By Dr. Kaustubh Dhargalkar
How have service levels evolved over the past century? Advances in technology have been the major influencers in the way companies have reached out to consumers.
The following analysis is an attempt to understand how business models have evolved, are evolving and should evolve with regards to service design.
There are four stages in this evolution:
Stage 1: “Demand searches the Supply” – The consumer goes to buy what she needs to a place where the company has made the product available (upto the 1960s)*
Stage 2: “Supply searches the Demand” – The company provides the product where the consumer needs it (1960s to 1990s)*
Stage 3: “Ubiquity of supply” – The company provides the product as ubiquitously as possible (2000 till 2011) *
Stage 4: “Demand anticipation and locational delivery” – The company anticipates when and where the consumer will need the product and make it available there (2011 onward) *
*The timelines mentioned above for each stage are indicative of the service levels and maturity of delivery mechanisms, they would differ from industry to industry.
Let us look at this stage-wise evolution with a REAL example of how the ‘Packaged Drinking Water’ business has evolved and may evolve.
Stage 1: Packaged drinking water became available in bottles (glass then, plastic now) around fifty years back. When a consumer felt thirsty and wanted to drink water, she went to a store and bought a bottle. This is the stage that I refer to as, “Demand searches the Supply”
Stage 2: Next came the five, ten, twenty litre packs of packaged drinking water which would be home-delivered whenever required, i.e. companies began providing the product when and where it would be required. This is the stage, I refer to as, “Supply searches the Demand”
Stage 3: Later, bottles of packaged drinking water became available through vending machines, i.e. the supply became partially ubiquitous. Full ubiquity was achieved when UV & RO water filters got fitted in households. People could filtered and treated water at the press of a button though the tap. This is the stage, I refer to as, “Ubiquity of supply”
Stage 4: Companies in the packaged drinking water will anticipate when you will feel thirsty and be there with a serving to quench your thirst. This can be done by
This is the stage that I refer to as, “Demand anticipation and locational delivery”. Companies need to figure out delivery mechanisms to make the water available to the user at the point of need.
The stages mentioned above are not water-tight. Multiple stages could exist simultaneously in a company’s business model. In the above cited example, vending machines and water filters co-exist with home-delivered packs and bottles available through conventional retail too. Also, the same product could be in different stages depending on the geography in which it is being sold, e.g. in a rural area a company may adopt a ‘Demand searches Supply’ model,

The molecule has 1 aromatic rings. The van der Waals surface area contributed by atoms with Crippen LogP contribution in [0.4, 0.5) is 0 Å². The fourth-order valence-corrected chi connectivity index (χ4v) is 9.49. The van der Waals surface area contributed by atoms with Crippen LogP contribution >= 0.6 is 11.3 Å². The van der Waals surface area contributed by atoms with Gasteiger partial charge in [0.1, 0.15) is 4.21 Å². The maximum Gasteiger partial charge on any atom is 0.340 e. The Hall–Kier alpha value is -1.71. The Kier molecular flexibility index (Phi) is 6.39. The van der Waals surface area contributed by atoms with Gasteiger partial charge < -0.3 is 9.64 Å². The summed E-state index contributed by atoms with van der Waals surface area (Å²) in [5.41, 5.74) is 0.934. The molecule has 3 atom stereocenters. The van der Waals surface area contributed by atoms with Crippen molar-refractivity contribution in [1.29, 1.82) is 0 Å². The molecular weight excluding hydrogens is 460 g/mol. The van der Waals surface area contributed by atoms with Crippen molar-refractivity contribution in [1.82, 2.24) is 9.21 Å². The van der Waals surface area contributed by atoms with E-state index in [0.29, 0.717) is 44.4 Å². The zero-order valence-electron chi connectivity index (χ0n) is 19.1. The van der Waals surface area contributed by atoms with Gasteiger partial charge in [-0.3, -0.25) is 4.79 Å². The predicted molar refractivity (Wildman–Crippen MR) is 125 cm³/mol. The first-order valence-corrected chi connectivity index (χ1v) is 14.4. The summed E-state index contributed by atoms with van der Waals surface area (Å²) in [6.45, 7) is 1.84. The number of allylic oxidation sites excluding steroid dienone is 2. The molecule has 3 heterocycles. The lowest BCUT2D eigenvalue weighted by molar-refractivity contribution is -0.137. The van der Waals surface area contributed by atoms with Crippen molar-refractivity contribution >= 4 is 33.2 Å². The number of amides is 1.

while in an urban area, the company might have to adopt a ‘Supply searches Demand’ model due to increased competitive pressure.
The use of the delivery mechanism of water is just a metaphor for products and services that businesses offer to consumers and has to be treated as one. Parallels in other industries need to be understood from that perspective.
How to interpret the above graphic?
Any company would want to operate in stage 1 mode, where consumers would stretch themselves to buy their product, i.e. ‘Demand would search Supply’. This happens when the company has a monopoly in the market due to a vastly superior product or is the only player supplying the good/service and there is no competition worth mentioning. This is the utopia that any company would want to be in. However, in reality, competition (direct/indirect) catches up sooner than later and the company has to woo consumers, i.e. ‘Supply has to search Demand’. So the company, then figures out unique ways in which to reach out to consumers. Technology plays an integral part in these attempts. The internet and the ever present mobile phone have made the genre of 24 hour service availability possible, i.e. ‘Supply becomes ubiquitous’. However, technology adoption, by industry is so common place today, that this uniqueness soon becomes common place e.g. Internet banking and mobile banking is no longer a differentiator for banks. So what is the alternative left in such a scenario? Companies will have to get into a position of being able to anticipate demand and make the product/service available to the consumer exactly at the time and location of usage. Big Data is throwing up interesting facts and patterns of consumer behavior which
companies are trying to utilize for anticipating demand. With advances in the fields of wearable technology and the Internet of Things, the prediction of consumer behavior will go to a level that was hitherto unimaginable till now. Companies have to move into the zone of ‘Anticipation of Demand’ using these tools.
To survive in the future, companies will have to constantly figure out ways to move into the next stage of product/service delivery mechanisms.